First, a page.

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Hospitals forced to divert patients amid Covid pressures


hospitals forced to divert patients


Covid pressure, including staff sickness, is forcing a number of hospitals to divert patients, the last NHS weekly winter report has shown.

England’s hospitals are nearly full up with patients, while staff sickness is the highest since January.

But NHS England insisted that despite this situation, the NHS was making progress in clearing the Covid backlog.

NHS England data up until the 3 April shows:

  • 94% bed occupancy;
  • a number of A&E departments forced to divert patients;
  • ambulances under pressure; and
  • an average of 28,500 staff of sick every day, the highest level for 10 weeks.

The figures are contained in the final of this season’s weekly winter reports on NHS acute trust capacity which began in December.

NHS medical director Stephen Powis said: ‘Today’s figures sum up just how busy NHS staff currently are – alongside increasing numbers of covid and emergency patients and with 94% of beds now occupied, they are also dealing with the highest number of staff off sick due to the virus for 10 weeks – an average of 28,500 staff each day.’

He added: ‘Our frontline staff are working closely together with social care providers to ensure patients leave hospital as soon as they are fit to do so, and hospitals have increased bed numbers and created extra capacity in line with increasing pressure.’

‘Despite the sustained demand, staff are continuing to focus on addressing the Covid-19 backlogs and roll out the NHS spring booster programme,’ he said.

NHS England has previously warned that the Omicron strain was putting the elective recovery plan at risk.

The Office for National Statistics Covid-19 infection survey estimated that in the week ending on the 26 March, one in 13 people were infected with Covid-19.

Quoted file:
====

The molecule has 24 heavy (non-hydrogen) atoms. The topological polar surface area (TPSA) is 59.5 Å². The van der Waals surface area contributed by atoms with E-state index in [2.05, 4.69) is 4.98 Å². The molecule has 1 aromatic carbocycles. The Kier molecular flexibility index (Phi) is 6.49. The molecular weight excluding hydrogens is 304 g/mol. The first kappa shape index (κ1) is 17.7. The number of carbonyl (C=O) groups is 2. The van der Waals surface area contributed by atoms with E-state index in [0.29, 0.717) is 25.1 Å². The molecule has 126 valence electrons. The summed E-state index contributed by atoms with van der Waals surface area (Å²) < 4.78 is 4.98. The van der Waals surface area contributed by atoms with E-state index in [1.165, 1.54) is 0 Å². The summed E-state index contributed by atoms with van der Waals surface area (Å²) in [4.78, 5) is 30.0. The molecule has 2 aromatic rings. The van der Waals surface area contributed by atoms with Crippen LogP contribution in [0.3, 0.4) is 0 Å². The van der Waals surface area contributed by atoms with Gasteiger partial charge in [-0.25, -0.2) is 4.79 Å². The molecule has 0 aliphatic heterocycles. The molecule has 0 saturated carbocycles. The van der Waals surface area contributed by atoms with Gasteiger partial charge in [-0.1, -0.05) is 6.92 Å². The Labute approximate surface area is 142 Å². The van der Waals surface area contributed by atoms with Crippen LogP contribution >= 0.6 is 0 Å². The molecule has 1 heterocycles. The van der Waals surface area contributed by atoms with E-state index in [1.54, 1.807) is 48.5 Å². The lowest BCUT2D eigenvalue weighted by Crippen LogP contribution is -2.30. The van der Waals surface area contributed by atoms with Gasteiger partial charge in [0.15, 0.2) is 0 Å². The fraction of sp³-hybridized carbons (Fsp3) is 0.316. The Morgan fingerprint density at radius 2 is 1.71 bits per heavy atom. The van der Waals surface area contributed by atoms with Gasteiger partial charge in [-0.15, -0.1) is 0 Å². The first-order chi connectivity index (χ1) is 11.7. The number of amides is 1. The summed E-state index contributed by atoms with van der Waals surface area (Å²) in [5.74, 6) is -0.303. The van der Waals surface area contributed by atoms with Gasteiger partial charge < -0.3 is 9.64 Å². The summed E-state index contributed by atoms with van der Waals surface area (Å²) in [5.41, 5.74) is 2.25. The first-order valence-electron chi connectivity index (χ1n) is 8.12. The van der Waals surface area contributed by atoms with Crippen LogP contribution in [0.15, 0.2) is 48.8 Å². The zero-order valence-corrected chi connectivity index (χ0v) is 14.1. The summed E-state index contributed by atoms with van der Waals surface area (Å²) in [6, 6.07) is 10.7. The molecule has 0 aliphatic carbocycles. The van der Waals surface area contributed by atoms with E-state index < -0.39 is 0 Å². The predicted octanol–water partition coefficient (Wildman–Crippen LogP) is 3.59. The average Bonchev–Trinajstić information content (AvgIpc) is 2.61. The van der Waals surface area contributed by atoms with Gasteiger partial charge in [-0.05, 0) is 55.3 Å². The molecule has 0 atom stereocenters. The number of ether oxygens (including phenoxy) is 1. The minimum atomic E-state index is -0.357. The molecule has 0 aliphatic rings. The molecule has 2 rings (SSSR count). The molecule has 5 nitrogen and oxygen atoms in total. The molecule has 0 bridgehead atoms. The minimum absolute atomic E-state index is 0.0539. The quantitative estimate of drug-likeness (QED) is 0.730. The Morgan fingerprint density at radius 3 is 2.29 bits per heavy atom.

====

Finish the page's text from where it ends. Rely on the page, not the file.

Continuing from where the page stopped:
Free Covid testing for the majority of the population in England ended at the start of this month, although it will continue to be free for the most vulnerable patients and patient-facing NHS staff.

The second Omicron wave has also seen a number of GP practices struggle to maintain services as Covid staff absences forced some to stop non-urgent care.

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READERS' COMMENTS [2]

Patrufini Duffy 7 April, 2022 2:32 pm

This isn’t new. Happens every winter. I feel sorry for those patients that need a hospital. And for those timewasters hogging the seats.

David jenkins 15 April, 2022 1:16 pm

agree with PD above

BUT this is not a winter crisis ! we haven’t really had a tough winter, with endless awful weather and a flu epidemic.

if both landed on us now, there would certainly be big problems.

what we have at the moment has been largely predicted by most GPs working on the front line – this chaotic and haphazard “on the hoof” planning, and a lot of silly ideas from “medical directors” and NHSE have made a bad problem much worse.

if you read the recent BMA candidates statements, you’d see that there are a very large number of militant candidates, and a great number in favour of industrial action. this cannot bode well for the politicians who claim to be running the show.

those “at the top” need to sit down and formulate a sensible plan with those at the front end – instead of trying to boss us about, relying on our goodwill, and get us to do more and more with less and less.

fortunately, i retired in 2007, and now work two days a week as a locum (i’m 72) – so i don’t have to put up with all the shit the politicians are trying to throw at us. but if i was still in full time work, i would very seriously think about packing it in/going part time.

i foresee the solids hitting the air conditioning very soon if our political masters don’t start addressing our concerns !

no good saying they weren’t warned or didn’t know !!